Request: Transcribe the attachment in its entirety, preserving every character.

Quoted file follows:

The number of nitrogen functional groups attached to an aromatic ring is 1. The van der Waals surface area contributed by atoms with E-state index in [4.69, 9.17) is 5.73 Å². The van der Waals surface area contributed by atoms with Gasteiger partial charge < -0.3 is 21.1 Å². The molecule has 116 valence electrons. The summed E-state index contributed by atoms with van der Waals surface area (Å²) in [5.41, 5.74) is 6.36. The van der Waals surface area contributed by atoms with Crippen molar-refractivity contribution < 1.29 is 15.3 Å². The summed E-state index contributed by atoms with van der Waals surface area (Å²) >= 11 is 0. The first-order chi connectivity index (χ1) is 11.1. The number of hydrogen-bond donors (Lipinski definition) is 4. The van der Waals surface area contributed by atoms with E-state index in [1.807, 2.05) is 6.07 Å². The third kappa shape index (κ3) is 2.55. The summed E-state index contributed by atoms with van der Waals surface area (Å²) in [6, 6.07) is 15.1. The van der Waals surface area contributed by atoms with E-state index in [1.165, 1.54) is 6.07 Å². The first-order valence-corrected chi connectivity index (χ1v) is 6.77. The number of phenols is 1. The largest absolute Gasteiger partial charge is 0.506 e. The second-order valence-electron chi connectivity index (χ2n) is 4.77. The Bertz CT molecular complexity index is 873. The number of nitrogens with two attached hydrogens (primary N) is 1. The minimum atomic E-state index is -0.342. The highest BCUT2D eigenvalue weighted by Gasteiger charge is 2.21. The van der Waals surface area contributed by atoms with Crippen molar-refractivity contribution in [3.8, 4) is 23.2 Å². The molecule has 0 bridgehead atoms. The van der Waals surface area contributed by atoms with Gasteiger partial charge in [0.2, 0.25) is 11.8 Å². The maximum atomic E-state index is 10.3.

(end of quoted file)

The number of nitrogen functional groups attached to an aromatic ring is 1. The van der Waals surface area contributed by atoms with E-state index in [4.69, 9.17) is 5.73 Å². The van der Waals surface area contributed by atoms with Gasteiger partial charge < -0.3 is 21.1 Å². The molecule has 116 valence electrons. The summed E-state index contributed by atoms with van der Waals surface area (Å²) in [5.41, 5.74) is 6.36. The van der Waals surface area contributed by atoms with Crippen molar-refractivity contribution < 1.29 is 15.3 Å². The summed E-state index contributed by atoms with van der Waals surface area (Å²) >= 11 is 0. The first-order chi connectivity index (χ1) is 11.1. The number of hydrogen-bond donors (Lipinski definition) is 4. The van der Waals surface area contributed by atoms with E-state index in [1.807, 2.05) is 6.07 Å². The third kappa shape index (κ3) is 2.55. The summed E-state index contributed by atoms with van der Waals surface area (Å²) in [6, 6.07) is 15.1. The van der Waals surface area contributed by atoms with E-state index in [1.165, 1.54) is 6.07 Å². The first-order valence-corrected chi connectivity index (χ1v) is 6.77. The number of phenols is 1. The largest absolute Gasteiger partial charge is 0.506 e. The second-order valence-electron chi connectivity index (χ2n) is 4.77. The Bertz CT molecular complexity index is 873. The number of nitrogens with two attached hydrogens (primary N) is 1. The minimum atomic E-state index is -0.342. The highest BCUT2D eigenvalue weighted by Gasteiger charge is 2.21. The van der Waals surface area contributed by atoms with Crippen molar-refractivity contribution in [3.8, 4) is 23.2 Å². The molecule has 0 bridgehead atoms. The van der Waals surface area contributed by atoms with Gasteiger partial charge in [0.2, 0.25) is 11.8 Å². The maximum atomic E-state index is 10.3.